Re-evaluating a twenty year-old mixtape
Twenty years ago I was in the midst of a decade-long slog to tape every song I liked for posterity. Back then I didn’t know that one day you’d be able to obtain songs from the ether, just as I failed to anticipate that there would come a time when shiny Puma tracksuits would go out of fashion. You live, you learn.
The result of hours and hours of taping the charts (and in later years, The Evening Session and Mark Radcliffe) off the radio, I have dozens of tapes that quite effectively illustrate how my music taste (d)evolved through my teens and early twenties.
I thought it would be interesting – and humiliating – to go back to one of these tapes and take a look at what I could learn about the me I used to be.
My key findings were:
1. I had no clue how to create a running order.
2. I adhered to a music policy that bordered on the deranged.
3. I possessed very, very small handwriting (thanks to my primary school teacher Mr. Davies, whose strange, pathological hatred of anything larger than what you can squint at in the above image had done its damage).
So join me as we see how, within the space of one TDK D-90 – which covers, by the looks of it, late 1991 to early 1992 – one teenager’s taste managed to veer from Mariah Carey to Senseless Things; from Julia Fordham (??) to The Prodigy; from Ride to Shanice. This is the alluringly-titled Compilation 17.
1. “Goodnight Girl” – Wet Wet Wet
A poor start that illustrates the bravery it takes to go through one’s old mixtapes, and acts as a mere hint of the embarrassments to come. What’s worse is that I clearly recall defending this song to some Fila-sporting friends who maintained that the only thing worth listening to was The Prodigy. I had yet to see the value in much of that rave nonsense.
I’m willing to admit, here and now, a mere twenty years later – they were right, I was wrong. I stand by Popped In, Souled Out, though.
2. “God Gave Rock N’Roll To You II” – Kiss
From the soundtrack of Bill & Ted’s Bogus Adventure, this remains one of the finger-waggiest music videos I’ve ever seen.
3. “Can’t Let Go” – Mariah Carey
I had no memory of this one until I looked it up on YouTube. It’s fairly standard early-90s Mimi, complete with a brief ultrasonic moment near the end. Obviously, this could only be followed by…
4. “Waterfall” – The Stone Roses
This tape was made when I was still in my Smash Hits days (the NME period was a year or more away yet). Despite the Roses appearing in the pages of ver Hits many times, I never really got past the fact that they walked in a manner that suggested – as my Dad might put it – “as if they’d pooped themselves”.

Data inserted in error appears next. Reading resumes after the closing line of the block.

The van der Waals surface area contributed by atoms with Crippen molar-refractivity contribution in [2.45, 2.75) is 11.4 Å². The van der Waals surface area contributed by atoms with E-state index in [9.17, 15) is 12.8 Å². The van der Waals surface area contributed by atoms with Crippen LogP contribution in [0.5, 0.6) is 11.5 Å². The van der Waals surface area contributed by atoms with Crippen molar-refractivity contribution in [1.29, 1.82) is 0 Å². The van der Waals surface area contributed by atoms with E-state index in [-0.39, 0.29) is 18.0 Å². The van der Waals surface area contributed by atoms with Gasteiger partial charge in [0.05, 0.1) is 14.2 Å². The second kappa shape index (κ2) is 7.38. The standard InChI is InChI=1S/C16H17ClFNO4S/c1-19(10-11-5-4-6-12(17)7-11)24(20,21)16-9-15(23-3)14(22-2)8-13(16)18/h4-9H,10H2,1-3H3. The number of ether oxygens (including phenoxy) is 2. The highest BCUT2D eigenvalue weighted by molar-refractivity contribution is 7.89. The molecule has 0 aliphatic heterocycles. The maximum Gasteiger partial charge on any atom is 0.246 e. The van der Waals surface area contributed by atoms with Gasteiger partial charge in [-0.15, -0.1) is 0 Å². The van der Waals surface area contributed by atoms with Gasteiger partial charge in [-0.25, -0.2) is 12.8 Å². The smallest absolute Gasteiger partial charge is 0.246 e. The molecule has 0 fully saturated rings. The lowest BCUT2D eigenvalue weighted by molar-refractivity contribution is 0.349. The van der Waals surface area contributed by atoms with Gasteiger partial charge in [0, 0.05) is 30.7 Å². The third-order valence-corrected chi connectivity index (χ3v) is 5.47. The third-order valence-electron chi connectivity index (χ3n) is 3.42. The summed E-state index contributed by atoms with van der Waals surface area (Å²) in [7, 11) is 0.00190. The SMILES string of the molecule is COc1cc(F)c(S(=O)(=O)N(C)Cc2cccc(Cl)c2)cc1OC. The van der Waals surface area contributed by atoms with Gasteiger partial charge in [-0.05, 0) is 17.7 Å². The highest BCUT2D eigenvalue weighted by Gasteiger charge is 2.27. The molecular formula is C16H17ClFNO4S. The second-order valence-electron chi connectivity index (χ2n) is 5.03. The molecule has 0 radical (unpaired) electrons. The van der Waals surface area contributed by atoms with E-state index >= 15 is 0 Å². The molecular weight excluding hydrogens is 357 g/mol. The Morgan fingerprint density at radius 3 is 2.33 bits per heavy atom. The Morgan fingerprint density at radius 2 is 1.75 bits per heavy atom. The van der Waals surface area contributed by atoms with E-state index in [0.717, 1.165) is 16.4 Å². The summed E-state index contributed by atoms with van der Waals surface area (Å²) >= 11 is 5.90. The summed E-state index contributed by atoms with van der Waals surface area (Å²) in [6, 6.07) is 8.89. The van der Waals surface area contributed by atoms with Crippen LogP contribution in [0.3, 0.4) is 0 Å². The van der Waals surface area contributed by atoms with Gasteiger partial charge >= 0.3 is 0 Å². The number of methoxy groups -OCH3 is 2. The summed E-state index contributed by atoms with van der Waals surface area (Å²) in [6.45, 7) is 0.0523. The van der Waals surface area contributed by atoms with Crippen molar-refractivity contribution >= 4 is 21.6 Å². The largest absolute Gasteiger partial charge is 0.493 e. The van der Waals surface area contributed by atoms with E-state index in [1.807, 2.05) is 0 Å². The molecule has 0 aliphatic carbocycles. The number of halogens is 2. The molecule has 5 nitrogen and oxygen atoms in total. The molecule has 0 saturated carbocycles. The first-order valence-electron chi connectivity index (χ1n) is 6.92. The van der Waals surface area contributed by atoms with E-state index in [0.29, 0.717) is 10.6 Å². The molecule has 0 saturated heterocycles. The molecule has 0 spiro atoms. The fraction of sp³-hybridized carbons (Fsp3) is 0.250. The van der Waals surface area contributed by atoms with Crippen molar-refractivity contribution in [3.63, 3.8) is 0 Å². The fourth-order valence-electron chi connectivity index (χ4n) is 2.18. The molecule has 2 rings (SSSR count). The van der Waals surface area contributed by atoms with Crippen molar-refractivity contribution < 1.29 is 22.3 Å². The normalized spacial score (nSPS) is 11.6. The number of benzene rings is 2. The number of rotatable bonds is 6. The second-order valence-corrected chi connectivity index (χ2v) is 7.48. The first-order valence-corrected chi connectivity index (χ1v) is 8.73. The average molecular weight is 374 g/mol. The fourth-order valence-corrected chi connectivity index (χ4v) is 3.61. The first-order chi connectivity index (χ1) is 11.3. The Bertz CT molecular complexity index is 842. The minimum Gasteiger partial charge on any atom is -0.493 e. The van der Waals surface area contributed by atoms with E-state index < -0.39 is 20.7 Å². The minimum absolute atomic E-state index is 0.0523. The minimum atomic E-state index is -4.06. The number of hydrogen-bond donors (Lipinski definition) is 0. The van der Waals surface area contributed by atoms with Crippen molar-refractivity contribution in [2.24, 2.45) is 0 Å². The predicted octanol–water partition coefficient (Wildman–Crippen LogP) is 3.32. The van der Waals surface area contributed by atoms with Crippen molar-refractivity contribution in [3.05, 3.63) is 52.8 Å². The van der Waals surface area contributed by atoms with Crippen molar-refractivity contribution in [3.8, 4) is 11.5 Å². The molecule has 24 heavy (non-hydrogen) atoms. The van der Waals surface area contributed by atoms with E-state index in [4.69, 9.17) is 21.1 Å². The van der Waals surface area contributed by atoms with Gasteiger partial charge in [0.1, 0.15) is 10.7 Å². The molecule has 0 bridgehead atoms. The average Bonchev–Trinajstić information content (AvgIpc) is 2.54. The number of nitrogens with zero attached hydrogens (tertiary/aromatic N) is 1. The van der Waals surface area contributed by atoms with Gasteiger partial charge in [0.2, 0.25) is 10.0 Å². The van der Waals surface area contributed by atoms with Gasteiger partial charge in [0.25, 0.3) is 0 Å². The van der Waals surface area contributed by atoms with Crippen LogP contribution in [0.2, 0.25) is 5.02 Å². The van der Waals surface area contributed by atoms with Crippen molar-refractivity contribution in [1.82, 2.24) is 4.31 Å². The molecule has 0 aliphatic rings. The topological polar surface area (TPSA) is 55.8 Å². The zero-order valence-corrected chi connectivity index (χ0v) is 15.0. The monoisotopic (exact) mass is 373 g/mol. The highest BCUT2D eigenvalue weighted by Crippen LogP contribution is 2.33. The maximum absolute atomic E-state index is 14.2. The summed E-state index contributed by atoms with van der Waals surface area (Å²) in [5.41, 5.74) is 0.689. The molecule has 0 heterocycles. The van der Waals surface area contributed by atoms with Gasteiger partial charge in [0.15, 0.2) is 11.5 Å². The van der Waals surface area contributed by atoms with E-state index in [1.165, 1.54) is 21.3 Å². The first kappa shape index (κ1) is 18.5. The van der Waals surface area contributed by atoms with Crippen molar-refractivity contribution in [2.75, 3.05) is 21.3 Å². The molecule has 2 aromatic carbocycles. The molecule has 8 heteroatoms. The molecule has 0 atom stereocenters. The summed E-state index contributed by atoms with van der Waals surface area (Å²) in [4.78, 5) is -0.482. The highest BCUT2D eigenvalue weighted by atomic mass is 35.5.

As much as I’d like to say that The Stone Roses had an instant effect on me, “Waterfall” was actually the first song of theirs I liked. And I think Happy Mondays’ “Step On” beat them to my affections by about a year or so.
5. “Old Red Eyes” – The Beautiful South
The Beautiful South were never cool, but I genuinely think this is one of the best songs about alcoholism ever written. Shame the video’s a bit rubbish.
6. “Pride” – Clivilles & Cole
The C&C Music Factory folk. Why they released this under their full names is unclear.
7. “Hit” – The Sugarcubes
Mad Bjork and Mad Einar, being mad about falling madly in love. All in all, a bit mad – and still utterly brilliant. “I said ‘ouch’! This really hurts!”
8. “Easy To Smile” – The Senseless Things
Honestly, you can’t understand a single word they’re singing.
You know how these days everyone and their Mum goes to music festivals? Back then the only people who went to Glastonbury looked like this and smelled like your dishcloth.
9. “Feel So High” – Des’Ree
You know, it only just occurred to me that the “high”/”touching your sky” motif is probably a Jimi Hendrix reference. Des’Ree – she just keeps on giving.
But that doesn’t mean you should try ripping her off.
10. “Everybody In The Place” – The Prodigy
Clearly, in the space of a week or two, I’d changed my earlier stated opinion on The Prodigy. I still love this, and yes, I do remember attempting to replicate Leeroy’s dancing in my brand spanking new Air Jordans. Dear God.
11. “Twilight Zone” – 2 Unlimited
“No Limits” is always held up as the exemplar of 2 Unlimited’s perfection of substance-free dance music, but “Twilight Zone” just about matches it I reckon. And anyway, are either of them any less nonsensical than “Everybody In The Place”? Hmm?